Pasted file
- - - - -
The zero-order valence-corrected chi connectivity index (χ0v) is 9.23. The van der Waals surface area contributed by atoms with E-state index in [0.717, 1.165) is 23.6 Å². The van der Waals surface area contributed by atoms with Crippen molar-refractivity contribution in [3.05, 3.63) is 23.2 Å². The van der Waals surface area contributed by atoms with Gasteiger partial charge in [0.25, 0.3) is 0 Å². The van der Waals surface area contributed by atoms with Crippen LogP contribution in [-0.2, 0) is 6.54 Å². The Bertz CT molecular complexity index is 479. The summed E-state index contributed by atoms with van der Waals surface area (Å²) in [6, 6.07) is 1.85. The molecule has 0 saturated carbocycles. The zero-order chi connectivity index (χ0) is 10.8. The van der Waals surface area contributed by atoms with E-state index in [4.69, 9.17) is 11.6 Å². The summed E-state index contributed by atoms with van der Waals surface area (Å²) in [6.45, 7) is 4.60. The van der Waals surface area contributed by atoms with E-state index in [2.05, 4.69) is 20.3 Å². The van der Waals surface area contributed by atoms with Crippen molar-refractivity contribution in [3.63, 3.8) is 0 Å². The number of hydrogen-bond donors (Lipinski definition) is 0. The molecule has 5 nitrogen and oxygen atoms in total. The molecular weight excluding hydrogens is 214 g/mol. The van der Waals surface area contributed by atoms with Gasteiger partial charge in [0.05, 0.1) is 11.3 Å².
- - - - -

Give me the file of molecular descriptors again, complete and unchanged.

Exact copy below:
The zero-order valence-corrected chi connectivity index (χ0v) is 9.23. The van der Waals surface area contributed by atoms with E-state index in [0.717, 1.165) is 23.6 Å². The van der Waals surface area contributed by atoms with Crippen molar-refractivity contribution in [3.05, 3.63) is 23.2 Å². The van der Waals surface area contributed by atoms with Gasteiger partial charge in [0.25, 0.3) is 0 Å². The van der Waals surface area contributed by atoms with Crippen LogP contribution in [-0.2, 0) is 6.54 Å². The Bertz CT molecular complexity index is 479. The summed E-state index contributed by atoms with van der Waals surface area (Å²) in [6, 6.07) is 1.85. The molecule has 0 saturated carbocycles. The zero-order chi connectivity index (χ0) is 10.8. The van der Waals surface area contributed by atoms with E-state index in [4.69, 9.17) is 11.6 Å². The summed E-state index contributed by atoms with van der Waals surface area (Å²) in [6.45, 7) is 4.60. The van der Waals surface area contributed by atoms with E-state index in [2.05, 4.69) is 20.3 Å². The van der Waals surface area contributed by atoms with Crippen molar-refractivity contribution in [3.63, 3.8) is 0 Å². The number of hydrogen-bond donors (Lipinski definition) is 0. The molecule has 5 nitrogen and oxygen atoms in total. The molecular weight excluding hydrogens is 214 g/mol. The van der Waals surface area contributed by atoms with Gasteiger partial charge in [0.05, 0.1) is 11.3 Å².